If you are pregnant and ask your doctor if you can sip on just a little alcohol during your pregnancy, be prepared for him to refuse. Not only is this the safe answer to give you but it’s also because no one knows how much alcohol is safe to drink for a pregnant woman. Besides, when you drink alcohol, so does your baby.
Experts agree on one fact: that drinking even the minimum liquor could cause long-term risks to the growing fetus, which only grows the more you drink. Doctors advise pregnant women not to drink at all during pregnancy, particularly during the first trimester, as this could lead to a miscarriage and premature births.
Therefore, it is safest to do away with alcohol during your pregnancy completely. However, if you simply must, restrict it to one unit once a week and certainly do not get drunk. If you do, this could seriously harm your baby.
The science behind drinking during pregnancy:
When a pregnant woman drinks alcohol, it goes directly into her bloodstream. From there, it enters the baby’s placenta. Since babies break down alcohol at a far slower pace than you do, he or she could have a very high blood alcohol level.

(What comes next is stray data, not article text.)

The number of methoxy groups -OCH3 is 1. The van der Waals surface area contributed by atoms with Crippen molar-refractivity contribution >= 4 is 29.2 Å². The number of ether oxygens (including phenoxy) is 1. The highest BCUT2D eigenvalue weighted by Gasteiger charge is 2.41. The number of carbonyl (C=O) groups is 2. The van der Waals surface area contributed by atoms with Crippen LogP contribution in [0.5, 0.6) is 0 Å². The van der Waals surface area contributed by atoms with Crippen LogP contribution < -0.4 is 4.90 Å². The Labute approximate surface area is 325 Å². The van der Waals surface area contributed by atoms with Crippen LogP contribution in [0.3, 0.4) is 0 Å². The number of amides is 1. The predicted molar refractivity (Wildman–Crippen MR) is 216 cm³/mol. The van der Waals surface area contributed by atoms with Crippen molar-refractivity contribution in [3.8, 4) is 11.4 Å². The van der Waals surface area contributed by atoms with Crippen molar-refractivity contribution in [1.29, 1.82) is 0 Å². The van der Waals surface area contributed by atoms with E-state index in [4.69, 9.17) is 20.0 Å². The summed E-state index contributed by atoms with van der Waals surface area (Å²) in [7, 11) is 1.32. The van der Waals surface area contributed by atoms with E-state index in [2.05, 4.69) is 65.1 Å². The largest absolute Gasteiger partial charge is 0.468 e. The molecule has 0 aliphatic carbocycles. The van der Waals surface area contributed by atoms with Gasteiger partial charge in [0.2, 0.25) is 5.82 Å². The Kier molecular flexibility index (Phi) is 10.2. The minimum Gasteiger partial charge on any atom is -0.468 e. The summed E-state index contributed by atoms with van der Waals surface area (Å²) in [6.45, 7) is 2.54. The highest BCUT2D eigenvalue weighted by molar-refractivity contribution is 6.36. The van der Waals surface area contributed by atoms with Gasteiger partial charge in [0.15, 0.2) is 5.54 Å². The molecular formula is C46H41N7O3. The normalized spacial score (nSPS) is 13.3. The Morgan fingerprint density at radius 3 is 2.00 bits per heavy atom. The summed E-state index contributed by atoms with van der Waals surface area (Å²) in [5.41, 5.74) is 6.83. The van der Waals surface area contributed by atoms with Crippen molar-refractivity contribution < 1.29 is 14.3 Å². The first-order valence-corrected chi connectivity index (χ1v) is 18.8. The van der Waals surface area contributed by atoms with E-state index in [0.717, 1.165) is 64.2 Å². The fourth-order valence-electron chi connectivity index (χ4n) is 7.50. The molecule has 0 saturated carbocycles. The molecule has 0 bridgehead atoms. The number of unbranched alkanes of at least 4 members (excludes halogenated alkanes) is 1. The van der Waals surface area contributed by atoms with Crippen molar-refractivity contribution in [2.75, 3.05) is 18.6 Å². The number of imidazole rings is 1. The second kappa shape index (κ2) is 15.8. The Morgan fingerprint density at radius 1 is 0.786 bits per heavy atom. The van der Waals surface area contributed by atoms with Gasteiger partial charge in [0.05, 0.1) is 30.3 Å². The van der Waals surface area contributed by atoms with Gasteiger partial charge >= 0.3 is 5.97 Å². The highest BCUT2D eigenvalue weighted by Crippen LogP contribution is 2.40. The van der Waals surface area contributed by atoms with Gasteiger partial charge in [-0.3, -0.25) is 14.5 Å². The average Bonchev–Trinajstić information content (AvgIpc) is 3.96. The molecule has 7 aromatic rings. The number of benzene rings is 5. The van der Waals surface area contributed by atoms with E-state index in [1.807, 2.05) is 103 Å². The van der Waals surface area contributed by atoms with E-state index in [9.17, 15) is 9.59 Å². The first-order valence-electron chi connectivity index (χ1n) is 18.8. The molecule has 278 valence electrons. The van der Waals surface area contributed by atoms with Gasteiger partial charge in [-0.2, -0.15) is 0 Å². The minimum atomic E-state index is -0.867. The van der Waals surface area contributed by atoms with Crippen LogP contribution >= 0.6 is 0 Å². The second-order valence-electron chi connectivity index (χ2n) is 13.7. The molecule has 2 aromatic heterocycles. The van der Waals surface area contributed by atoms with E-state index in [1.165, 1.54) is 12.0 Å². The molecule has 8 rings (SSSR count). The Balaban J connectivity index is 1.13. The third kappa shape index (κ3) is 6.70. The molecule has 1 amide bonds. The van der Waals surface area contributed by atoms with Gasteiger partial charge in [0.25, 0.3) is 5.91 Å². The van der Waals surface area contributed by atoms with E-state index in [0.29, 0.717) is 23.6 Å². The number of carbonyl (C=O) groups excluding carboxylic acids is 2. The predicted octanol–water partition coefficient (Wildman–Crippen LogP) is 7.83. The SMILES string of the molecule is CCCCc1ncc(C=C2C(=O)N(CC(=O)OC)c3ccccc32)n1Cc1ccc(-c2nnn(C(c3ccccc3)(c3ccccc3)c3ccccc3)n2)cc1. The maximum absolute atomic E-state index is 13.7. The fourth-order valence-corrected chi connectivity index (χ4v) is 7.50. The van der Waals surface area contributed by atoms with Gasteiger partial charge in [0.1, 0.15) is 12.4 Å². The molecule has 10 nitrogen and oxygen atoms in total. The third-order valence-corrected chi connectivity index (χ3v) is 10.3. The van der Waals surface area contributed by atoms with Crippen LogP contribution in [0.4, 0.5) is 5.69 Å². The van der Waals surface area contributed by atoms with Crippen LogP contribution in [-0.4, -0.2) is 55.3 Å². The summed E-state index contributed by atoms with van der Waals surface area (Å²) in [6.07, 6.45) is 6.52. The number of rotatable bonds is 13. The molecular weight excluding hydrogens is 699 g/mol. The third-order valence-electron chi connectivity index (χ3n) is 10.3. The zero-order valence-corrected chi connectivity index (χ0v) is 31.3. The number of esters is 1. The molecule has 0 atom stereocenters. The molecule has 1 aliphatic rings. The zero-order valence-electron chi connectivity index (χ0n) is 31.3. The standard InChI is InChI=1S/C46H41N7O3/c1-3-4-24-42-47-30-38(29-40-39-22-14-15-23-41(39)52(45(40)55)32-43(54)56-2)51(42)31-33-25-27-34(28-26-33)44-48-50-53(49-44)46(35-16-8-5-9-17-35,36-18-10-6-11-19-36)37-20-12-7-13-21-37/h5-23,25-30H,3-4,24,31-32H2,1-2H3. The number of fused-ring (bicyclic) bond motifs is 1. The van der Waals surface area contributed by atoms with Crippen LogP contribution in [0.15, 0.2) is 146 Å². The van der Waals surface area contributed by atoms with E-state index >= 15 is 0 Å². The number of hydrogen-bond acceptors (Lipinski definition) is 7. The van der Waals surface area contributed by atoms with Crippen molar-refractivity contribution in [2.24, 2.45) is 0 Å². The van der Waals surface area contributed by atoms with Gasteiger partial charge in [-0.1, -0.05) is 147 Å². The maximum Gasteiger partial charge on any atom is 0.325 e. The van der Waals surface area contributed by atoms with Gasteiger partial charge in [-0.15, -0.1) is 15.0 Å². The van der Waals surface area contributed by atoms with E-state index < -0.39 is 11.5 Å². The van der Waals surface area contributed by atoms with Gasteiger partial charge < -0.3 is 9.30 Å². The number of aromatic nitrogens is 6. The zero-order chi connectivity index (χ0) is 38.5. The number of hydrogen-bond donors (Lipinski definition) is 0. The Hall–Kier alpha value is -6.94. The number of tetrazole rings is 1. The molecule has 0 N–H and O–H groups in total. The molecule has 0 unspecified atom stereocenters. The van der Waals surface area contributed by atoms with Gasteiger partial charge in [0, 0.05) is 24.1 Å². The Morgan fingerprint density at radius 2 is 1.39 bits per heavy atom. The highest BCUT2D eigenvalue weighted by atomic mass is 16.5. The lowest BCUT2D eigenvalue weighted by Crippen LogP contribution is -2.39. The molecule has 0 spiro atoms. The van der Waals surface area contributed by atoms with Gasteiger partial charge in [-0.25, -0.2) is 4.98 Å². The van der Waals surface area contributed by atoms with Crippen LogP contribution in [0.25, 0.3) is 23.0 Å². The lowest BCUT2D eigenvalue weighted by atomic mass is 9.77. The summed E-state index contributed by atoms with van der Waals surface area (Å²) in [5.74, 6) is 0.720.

Effects of alcohol on your developing baby: Drinking harms your baby in several ways:
- It increases the chances of miscarriage and stillbirth. Even one drink per day can raise the chances of miscarriage or have a low birth weight baby. It can also increase your chances of giving birth to a baby with problems of learning, speech, attention span and hyperactivity.
- Drinking through your pregnancy can make your baby a perfect candidate for Fetal Alcohol Spectrum Disorders (FASD) and Fetal Alcohol Syndrome (FAS), depending on your extent of alcohol drinking.
If your baby does grow up with FASD, he could have problems learning, understanding and focusing. It could even raise your risk of having a stillborn baby.
Effects of FASDs:
Babies or children with FASDs exhibit these characteristics:
- Defective facial features, like a smooth ridge between the upper lip and nose, or philtrum
- Small-sized head
- Below average height
- Below normal body weight
- Poor motor coordination
- Problems relating to the heart, bones, and kidneys
- Problems with sleep and sucking in infancy
- Problems related to vision or hearing
- Hyperactive behaviour
- Difficulty with concentration
- Inability to grasp maths
- Poor memory
- Learning problems
- Delay in speaking and acquiring language skills
- Low IQ and intelligence
- Poor judgment and analytical skills
Effects of FAS:
If you drink heavily during your entire pregnancy, your baby can develop a serious condition, called Foetal Alcohol Syndrome (FAS). Babies or children diagnosed with FAS exhibit these symptoms:
- Stunted growth
- Facial defects
- Behavioural and learning difficulties
By drinking less heavily or drinking heavily on just one occasion, you stand to get a lesser form of this condition, thereby lowering your risk for it.
If you have an alcohol problem and are pregnant, speak to your doctor or go in for counselling before it’s too late.